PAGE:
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Homebuilder sentiment falls to lowest level in over a year as buyers face sticker shock

KEY POINTS

  • Sentiment among single-family homebuilders dropped 5 points to 75 in August on the National Association of Home Builders/Wells Fargo Housing Market Index.

  • Sales expectations in the next six months were unchanged at 81.

  • Lumber is down 72.48% from its intraday peak of $1,711.20 on May 10.

Article Courtesy | CNBC | Diana Olick

The price of lumber has fallen sharply in the last few months, but apparently that has not been enough to take the pressure off homebuilders.

Sentiment among single-family homebuilders dropped 5 points to 75 in August on the National Association of Home Builders (NAHB)/Wells Fargo Housing Market Index (HMI).


Anything above 50 is considered positive, but that is the lowest reading since July 2020. The index stood at 78 last August. Of the index’s three components, current sales conditions fell 5 points to 81 and traffic of prospective buyers also fell 5 points to 60. Sales expectations in the next six months were unchanged at 81.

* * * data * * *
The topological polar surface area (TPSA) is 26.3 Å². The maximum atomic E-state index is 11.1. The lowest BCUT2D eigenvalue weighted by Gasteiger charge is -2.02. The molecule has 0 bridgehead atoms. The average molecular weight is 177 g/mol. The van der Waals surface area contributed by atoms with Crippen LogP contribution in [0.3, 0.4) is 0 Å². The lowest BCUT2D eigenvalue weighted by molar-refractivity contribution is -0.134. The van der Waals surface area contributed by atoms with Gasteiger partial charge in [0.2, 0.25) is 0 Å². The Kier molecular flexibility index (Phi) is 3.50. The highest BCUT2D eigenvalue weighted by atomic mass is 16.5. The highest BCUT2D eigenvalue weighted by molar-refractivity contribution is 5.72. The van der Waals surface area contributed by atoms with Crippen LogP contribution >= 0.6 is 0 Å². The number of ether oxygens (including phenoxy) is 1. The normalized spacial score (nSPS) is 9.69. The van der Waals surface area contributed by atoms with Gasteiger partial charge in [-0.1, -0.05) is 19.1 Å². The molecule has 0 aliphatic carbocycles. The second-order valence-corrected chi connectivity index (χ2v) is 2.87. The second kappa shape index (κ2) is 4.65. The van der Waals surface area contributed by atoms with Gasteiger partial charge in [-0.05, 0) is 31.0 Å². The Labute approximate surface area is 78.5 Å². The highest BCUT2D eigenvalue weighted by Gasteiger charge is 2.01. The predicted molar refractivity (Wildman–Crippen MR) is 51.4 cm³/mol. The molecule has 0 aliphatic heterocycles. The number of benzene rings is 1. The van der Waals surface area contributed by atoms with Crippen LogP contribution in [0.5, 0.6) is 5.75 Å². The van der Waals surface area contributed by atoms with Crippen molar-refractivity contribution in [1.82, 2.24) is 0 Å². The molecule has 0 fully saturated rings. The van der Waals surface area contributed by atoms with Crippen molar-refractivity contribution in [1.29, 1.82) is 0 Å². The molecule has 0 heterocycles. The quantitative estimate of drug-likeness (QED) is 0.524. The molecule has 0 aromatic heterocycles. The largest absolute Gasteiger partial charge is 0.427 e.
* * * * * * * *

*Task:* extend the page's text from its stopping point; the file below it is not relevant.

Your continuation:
Builders are contending with continued rising costs for materials as well as for skilled labor. That is pushing the price of newly built homes ever higher and clearly affecting demand.


More than 56% of new and existing homes sold between the beginning of April and end of June were affordable to families earning the U.S. median income of $79,900. This is down sharply from the 63.1% of homes sold in the first quarter of 2021 and the lowest affordability level since the beginning of the NAHB’s revised series in the first quarter of 2012.




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